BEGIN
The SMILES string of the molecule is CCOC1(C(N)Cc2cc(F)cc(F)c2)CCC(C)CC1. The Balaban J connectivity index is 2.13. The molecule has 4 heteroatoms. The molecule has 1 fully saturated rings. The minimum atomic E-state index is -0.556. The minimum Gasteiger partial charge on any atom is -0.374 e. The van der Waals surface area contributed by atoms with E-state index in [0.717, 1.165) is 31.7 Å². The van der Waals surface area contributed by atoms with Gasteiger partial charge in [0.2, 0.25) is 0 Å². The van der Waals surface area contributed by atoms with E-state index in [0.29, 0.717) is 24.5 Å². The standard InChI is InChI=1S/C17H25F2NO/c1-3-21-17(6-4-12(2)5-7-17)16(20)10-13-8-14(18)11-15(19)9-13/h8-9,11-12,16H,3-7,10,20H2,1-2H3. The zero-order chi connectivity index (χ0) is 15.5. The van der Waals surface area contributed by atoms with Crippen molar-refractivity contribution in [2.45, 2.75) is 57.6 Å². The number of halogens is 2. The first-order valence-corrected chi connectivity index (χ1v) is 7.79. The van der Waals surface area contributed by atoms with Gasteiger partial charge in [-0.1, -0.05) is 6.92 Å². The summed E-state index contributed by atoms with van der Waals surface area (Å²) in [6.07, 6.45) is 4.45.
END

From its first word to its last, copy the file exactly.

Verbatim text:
The SMILES string of the molecule is CCOC1(C(N)Cc2cc(F)cc(F)c2)CCC(C)CC1. The Balaban J connectivity index is 2.13. The molecule has 4 heteroatoms. The molecule has 1 fully saturated rings. The minimum atomic E-state index is -0.556. The minimum Gasteiger partial charge on any atom is -0.374 e. The van der Waals surface area contributed by atoms with E-state index in [0.717, 1.165) is 31.7 Å². The van der Waals surface area contributed by atoms with Gasteiger partial charge in [0.2, 0.25) is 0 Å². The van der Waals surface area contributed by atoms with E-state index in [0.29, 0.717) is 24.5 Å². The standard InChI is InChI=1S/C17H25F2NO/c1-3-21-17(6-4-12(2)5-7-17)16(20)10-13-8-14(18)11-15(19)9-13/h8-9,11-12,16H,3-7,10,20H2,1-2H3. The zero-order chi connectivity index (χ0) is 15.5. The van der Waals surface area contributed by atoms with Crippen molar-refractivity contribution in [2.45, 2.75) is 57.6 Å². The number of halogens is 2. The first-order valence-corrected chi connectivity index (χ1v) is 7.79. The van der Waals surface area contributed by atoms with Gasteiger partial charge in [-0.1, -0.05) is 6.92 Å². The summed E-state index contributed by atoms with van der Waals surface area (Å²) in [6.07, 6.45) is 4.45.